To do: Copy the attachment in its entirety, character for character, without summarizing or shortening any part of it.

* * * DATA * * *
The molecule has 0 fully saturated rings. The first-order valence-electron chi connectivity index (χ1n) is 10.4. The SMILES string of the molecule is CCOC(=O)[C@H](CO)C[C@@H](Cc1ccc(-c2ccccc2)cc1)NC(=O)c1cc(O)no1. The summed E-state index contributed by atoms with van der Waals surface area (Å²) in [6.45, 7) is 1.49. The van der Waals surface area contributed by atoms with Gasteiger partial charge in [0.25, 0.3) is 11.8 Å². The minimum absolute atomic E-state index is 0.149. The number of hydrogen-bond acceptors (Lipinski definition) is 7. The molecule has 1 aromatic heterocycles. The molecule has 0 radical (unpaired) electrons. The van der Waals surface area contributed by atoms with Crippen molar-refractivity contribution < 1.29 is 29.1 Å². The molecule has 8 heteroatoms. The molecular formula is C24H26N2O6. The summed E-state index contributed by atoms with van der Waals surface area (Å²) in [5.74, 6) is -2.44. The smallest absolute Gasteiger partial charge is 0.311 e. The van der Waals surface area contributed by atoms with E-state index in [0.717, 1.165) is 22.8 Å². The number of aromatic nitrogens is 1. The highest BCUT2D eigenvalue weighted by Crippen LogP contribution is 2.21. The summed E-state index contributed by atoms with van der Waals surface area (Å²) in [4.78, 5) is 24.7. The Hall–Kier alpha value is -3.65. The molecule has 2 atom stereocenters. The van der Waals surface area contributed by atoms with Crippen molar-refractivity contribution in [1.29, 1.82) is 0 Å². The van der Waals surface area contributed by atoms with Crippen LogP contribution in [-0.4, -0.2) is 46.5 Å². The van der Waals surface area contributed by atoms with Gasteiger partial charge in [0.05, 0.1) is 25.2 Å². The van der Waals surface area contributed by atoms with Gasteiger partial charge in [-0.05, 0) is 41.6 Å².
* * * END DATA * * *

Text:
The molecule has 0 fully saturated rings. The first-order valence-electron chi connectivity index (χ1n) is 10.4. The SMILES string of the molecule is CCOC(=O)[C@H](CO)C[C@@H](Cc1ccc(-c2ccccc2)cc1)NC(=O)c1cc(O)no1. The summed E-state index contributed by atoms with van der Waals surface area (Å²) in [6.45, 7) is 1.49. The van der Waals surface area contributed by atoms with Gasteiger partial charge in [0.25, 0.3) is 11.8 Å². The minimum absolute atomic E-state index is 0.149. The number of hydrogen-bond acceptors (Lipinski definition) is 7. The molecule has 1 aromatic heterocycles. The molecule has 0 radical (unpaired) electrons. The van der Waals surface area contributed by atoms with Crippen molar-refractivity contribution < 1.29 is 29.1 Å². The molecule has 8 heteroatoms. The molecular formula is C24H26N2O6. The summed E-state index contributed by atoms with van der Waals surface area (Å²) in [5.74, 6) is -2.44. The smallest absolute Gasteiger partial charge is 0.311 e. The van der Waals surface area contributed by atoms with E-state index in [0.717, 1.165) is 22.8 Å². The number of aromatic nitrogens is 1. The highest BCUT2D eigenvalue weighted by Crippen LogP contribution is 2.21. The summed E-state index contributed by atoms with van der Waals surface area (Å²) in [4.78, 5) is 24.7. The Hall–Kier alpha value is -3.65. The molecule has 2 atom stereocenters. The van der Waals surface area contributed by atoms with Crippen molar-refractivity contribution in [1.29, 1.82) is 0 Å². The van der Waals surface area contributed by atoms with Crippen LogP contribution in [-0.4, -0.2) is 46.5 Å². The van der Waals surface area contributed by atoms with Gasteiger partial charge in [0.05, 0.1) is 25.2 Å². The van der Waals surface area contributed by atoms with Gasteiger partial charge in [-0.05, 0) is 41.6 Å².